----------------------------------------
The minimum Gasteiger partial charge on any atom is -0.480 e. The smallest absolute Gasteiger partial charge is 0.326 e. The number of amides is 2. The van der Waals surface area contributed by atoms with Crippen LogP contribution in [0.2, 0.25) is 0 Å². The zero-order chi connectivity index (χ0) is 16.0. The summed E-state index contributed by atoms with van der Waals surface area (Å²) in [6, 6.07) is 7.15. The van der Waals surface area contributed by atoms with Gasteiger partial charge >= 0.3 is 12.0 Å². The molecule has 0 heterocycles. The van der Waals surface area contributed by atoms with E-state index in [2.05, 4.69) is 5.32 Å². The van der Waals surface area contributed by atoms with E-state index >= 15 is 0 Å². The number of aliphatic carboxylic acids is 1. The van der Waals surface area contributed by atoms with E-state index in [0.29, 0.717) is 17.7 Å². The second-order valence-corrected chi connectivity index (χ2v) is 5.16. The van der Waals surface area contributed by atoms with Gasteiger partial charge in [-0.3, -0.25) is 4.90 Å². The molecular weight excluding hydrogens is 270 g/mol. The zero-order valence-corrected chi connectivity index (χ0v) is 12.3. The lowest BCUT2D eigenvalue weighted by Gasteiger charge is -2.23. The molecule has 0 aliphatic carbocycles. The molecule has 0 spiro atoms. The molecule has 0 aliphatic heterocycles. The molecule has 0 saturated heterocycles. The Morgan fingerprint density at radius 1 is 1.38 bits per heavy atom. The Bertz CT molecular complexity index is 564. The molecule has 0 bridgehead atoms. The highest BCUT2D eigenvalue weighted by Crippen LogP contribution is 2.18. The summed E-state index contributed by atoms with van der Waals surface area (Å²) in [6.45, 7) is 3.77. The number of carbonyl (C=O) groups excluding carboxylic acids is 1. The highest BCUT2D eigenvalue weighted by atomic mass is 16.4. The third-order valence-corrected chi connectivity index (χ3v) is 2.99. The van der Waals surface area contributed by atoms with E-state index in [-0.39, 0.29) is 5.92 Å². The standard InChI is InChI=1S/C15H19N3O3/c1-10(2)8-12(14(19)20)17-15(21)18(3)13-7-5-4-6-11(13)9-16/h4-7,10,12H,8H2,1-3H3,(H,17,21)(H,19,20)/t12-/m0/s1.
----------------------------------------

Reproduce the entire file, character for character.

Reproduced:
The minimum Gasteiger partial charge on any atom is -0.480 e. The smallest absolute Gasteiger partial charge is 0.326 e. The number of amides is 2. The van der Waals surface area contributed by atoms with Crippen LogP contribution in [0.2, 0.25) is 0 Å². The zero-order chi connectivity index (χ0) is 16.0. The summed E-state index contributed by atoms with van der Waals surface area (Å²) in [6, 6.07) is 7.15. The van der Waals surface area contributed by atoms with Gasteiger partial charge >= 0.3 is 12.0 Å². The molecule has 0 heterocycles. The van der Waals surface area contributed by atoms with E-state index in [2.05, 4.69) is 5.32 Å². The van der Waals surface area contributed by atoms with E-state index >= 15 is 0 Å². The number of aliphatic carboxylic acids is 1. The van der Waals surface area contributed by atoms with E-state index in [0.29, 0.717) is 17.7 Å². The second-order valence-corrected chi connectivity index (χ2v) is 5.16. The van der Waals surface area contributed by atoms with Gasteiger partial charge in [-0.3, -0.25) is 4.90 Å². The molecular weight excluding hydrogens is 270 g/mol. The zero-order valence-corrected chi connectivity index (χ0v) is 12.3. The lowest BCUT2D eigenvalue weighted by Gasteiger charge is -2.23. The molecule has 0 aliphatic carbocycles. The molecule has 0 spiro atoms. The molecule has 0 aliphatic heterocycles. The molecule has 0 saturated heterocycles. The Morgan fingerprint density at radius 1 is 1.38 bits per heavy atom. The Bertz CT molecular complexity index is 564. The molecule has 0 bridgehead atoms. The highest BCUT2D eigenvalue weighted by Crippen LogP contribution is 2.18. The summed E-state index contributed by atoms with van der Waals surface area (Å²) in [6.45, 7) is 3.77. The number of carbonyl (C=O) groups excluding carboxylic acids is 1. The highest BCUT2D eigenvalue weighted by atomic mass is 16.4. The third-order valence-corrected chi connectivity index (χ3v) is 2.99. The van der Waals surface area contributed by atoms with E-state index in [-0.39, 0.29) is 5.92 Å². The standard InChI is InChI=1S/C15H19N3O3/c1-10(2)8-12(14(19)20)17-15(21)18(3)13-7-5-4-6-11(13)9-16/h4-7,10,12H,8H2,1-3H3,(H,17,21)(H,19,20)/t12-/m0/s1.